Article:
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Executive support is critical to creating change and innovation in organizations. Organizations perish without innovation.

Coaches, consultants, and people leaders have important roles in guiding, shaping, and implementing organizational change. In addition, executives and their change-agent partners steer actions intended for consequential change and long-term improvements. Some executives and coaches trust freely, while others require trust to be earned. Trust underlies effective partnerships.

Because trust flows vary in relationships, three common footings are critical to growth or progress in developing an effective partnership. The integral footings for effective executive partnership are shared values, goal alignment, and transparency. When these foundations are not in place, attempts to increase partnership will be received as hollow, shallow, and ineffective.

Beyond the common footings, there are seven paths to forging and strengthening executive partnerships. As the coach gains an understanding of the executive and organization, the coach forms stakeholder relationships that grow strategic intent. With broader influence networks, the coach, consultant, or people leader engages others in the future. Spheres of influence increase, networks grow deeper and broader, and desirable results are realized because of effective executive and consultant partnerships.

Seven Workouts to Increase partnership

Have an agenda and forget about it.

Executive meetings often have one of two purposes: gathering feedback or making a decision. Preparation for executive meetings is often intense. It’s important to be well-prepared and to understand the business, as knowledge shortcomings in those areas weaken consultant credibility. Establishing outcomes for an executive meeting sets a business-now approach, and when outcomes are clear and agreed-upon, many paths can lead to progress. In planning and preparing for executive interaction, an agenda provides a familiar guidepost to frame interaction. The consultant can be flexible and responsive when well-prepared.

Be _________________________________

Authenticity promotes trust. For you and your executive, understand what you can both do better. It might be to offer alternatives in more situations or to listen more intently. As a practice, let your strengths shine. For those times when you are not the right person or resource for a topic, promote an environment where it is easy to invite your colleagues. Fresh perspectives and insights may provide a needed catalyst for progress. Bring what the situation needs at the moment. One great gift is to help a client to clarify needs and wants.

Think big and act small to build accomplishments.

Vision is essential to create any change. Pictures and future images compel action. And, visionary thinking helps to break through the status quo. Every vision needs action, and change agents should not underestimate the effect of slight changes on organizational progress. Be experimental with change approaches. When work promotes desirable organizational change, a record of accomplishment improves self-esteem. When we feel good in our relationships at work, contributions and engagement rise.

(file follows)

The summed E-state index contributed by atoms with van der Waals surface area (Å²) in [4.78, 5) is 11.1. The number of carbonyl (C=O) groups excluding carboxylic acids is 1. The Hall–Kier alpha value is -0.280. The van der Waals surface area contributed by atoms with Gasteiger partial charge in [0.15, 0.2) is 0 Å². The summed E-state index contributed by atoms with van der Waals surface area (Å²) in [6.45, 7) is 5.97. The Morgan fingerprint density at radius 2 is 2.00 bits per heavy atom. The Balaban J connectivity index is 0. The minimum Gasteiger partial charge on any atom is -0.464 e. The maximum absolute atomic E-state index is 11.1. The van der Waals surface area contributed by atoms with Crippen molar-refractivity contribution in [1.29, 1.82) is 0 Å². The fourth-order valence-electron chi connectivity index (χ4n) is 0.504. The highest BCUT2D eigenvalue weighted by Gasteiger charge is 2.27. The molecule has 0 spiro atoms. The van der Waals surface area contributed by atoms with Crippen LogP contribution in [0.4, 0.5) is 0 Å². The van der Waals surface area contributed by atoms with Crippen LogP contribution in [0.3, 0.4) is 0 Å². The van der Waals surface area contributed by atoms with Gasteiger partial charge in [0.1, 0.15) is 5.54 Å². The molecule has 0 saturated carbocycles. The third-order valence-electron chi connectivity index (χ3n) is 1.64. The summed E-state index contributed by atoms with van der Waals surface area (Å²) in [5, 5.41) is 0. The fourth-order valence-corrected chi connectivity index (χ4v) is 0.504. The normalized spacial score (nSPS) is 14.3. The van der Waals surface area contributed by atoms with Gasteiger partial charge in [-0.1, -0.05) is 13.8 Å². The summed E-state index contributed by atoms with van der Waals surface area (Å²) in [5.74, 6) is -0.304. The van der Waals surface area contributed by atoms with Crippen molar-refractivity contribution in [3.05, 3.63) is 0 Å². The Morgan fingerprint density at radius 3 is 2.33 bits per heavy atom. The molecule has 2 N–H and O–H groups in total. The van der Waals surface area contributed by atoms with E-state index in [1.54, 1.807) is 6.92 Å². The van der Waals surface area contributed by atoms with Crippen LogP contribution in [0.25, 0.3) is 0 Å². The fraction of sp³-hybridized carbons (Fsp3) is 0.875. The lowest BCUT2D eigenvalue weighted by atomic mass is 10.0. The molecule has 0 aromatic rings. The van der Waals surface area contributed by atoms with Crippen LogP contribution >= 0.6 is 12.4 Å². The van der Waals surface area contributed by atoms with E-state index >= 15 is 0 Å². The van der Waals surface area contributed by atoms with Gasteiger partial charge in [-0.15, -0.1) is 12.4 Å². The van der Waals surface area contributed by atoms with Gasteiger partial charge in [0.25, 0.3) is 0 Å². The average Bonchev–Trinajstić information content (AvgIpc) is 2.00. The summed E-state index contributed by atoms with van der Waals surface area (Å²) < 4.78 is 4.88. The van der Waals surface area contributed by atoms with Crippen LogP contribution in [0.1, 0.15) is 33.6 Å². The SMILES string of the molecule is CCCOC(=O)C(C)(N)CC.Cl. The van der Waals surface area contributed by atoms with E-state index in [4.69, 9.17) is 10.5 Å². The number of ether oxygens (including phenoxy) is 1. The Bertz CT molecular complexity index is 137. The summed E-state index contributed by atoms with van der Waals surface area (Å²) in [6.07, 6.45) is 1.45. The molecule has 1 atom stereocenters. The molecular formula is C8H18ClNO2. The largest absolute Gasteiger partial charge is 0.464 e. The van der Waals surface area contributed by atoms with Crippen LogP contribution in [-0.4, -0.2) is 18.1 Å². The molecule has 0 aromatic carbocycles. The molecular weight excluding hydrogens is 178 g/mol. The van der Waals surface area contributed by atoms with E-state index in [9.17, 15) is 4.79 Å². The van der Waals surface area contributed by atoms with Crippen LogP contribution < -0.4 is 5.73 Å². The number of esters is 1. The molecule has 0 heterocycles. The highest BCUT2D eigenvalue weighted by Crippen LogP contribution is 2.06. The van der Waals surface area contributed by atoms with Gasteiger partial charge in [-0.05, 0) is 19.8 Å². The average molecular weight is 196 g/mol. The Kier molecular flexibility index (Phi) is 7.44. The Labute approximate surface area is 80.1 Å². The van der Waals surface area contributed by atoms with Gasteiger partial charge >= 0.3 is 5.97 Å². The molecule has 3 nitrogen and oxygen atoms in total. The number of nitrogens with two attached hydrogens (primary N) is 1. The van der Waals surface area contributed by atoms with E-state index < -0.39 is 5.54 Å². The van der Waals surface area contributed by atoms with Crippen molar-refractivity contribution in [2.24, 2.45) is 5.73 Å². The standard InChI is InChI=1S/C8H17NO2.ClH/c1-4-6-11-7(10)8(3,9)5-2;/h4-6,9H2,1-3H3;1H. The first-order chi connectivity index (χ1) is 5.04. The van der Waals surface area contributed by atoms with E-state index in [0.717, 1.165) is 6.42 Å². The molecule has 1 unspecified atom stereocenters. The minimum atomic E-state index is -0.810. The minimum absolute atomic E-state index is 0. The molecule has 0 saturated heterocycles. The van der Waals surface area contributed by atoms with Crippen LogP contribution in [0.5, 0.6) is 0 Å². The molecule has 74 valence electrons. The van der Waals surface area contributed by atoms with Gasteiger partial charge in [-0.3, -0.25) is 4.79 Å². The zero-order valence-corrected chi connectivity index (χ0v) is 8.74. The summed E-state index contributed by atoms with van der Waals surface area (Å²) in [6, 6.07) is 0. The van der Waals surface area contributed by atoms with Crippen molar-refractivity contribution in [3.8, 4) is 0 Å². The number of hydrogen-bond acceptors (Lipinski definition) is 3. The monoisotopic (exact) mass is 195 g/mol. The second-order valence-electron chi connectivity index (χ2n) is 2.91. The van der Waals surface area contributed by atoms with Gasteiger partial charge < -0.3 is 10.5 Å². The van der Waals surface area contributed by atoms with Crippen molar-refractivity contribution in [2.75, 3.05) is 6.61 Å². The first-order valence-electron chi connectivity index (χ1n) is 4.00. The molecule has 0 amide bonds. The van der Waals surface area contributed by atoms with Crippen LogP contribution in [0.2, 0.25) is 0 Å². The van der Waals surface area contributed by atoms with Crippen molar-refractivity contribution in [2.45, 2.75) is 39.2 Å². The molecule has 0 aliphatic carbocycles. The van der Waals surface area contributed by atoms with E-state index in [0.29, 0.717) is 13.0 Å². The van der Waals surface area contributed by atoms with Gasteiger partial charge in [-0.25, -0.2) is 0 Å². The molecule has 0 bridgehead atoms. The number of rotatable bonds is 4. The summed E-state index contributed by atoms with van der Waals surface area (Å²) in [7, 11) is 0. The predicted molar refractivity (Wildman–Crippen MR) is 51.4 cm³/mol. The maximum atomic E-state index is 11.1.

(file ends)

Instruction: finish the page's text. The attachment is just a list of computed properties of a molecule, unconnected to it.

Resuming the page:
Bring perspective and acknowledge bias.

You were engaged or hired because someone thought you were bright and capable. When meeting with an executive, remember that head on your shoulders. You have a perspective worth sharing. You also bring professional and other biases to the situation. Rather than ignore those biases, leverage them. Some will be useful, while others restrain fresh thinking.

Acknowledge time as a critical resource.

There is always something to do, and executives are frequently shifting focus from one meeting to another. On typical days, executives interact with multiple stakeholders. Their meetings are as diverse as the topics. Calendars change, and meeting times shift. Repeat meetings with executives happen when you bring value to time.

Authority, ego, and power are relevant considerations.

People respond differently to those in positions of power. People also react differently to those close to leaders in roles of positional authority. All these factors influence executive and coach interactions. Consultants and coaches accelerate time to partnership effectiveness by understanding their own needs and wants for power and authority.


Results matter to both executives and effective consultants, and people leaders. This is more about congruence and ensuring that actions match words. A hallmark of an effective partnership is when both executive and coach independently fulfill common goals.

Moving to the Next Steps

Involvement with executives brings coaches, consultants, and people leaders closer to the business. With an improved understanding of what matters, consultants can help to chart the course of a division or an organization. When a partnership is lacking, the opportunities to influence meaningful change decrease. In addition to understanding the business, a partnership requires risk. That risk, your exchange of value, requires periodic inspection. Jobs that do not bring you closer to living out personal values cause undue stress. We all do better when we bring more of who we are to what we do.

The opportunities to develop these executive relationships extend our abilities to promote humane and just workplaces where individuals are inherently valued. Just workplaces are far, and few between for many, and the effects of our work may extend into larger social systems. We work with those in powerful roles to create organizations that value democracy and participation. And we can accomplish those humanistic aims by building influential executive relationships one pair at a time.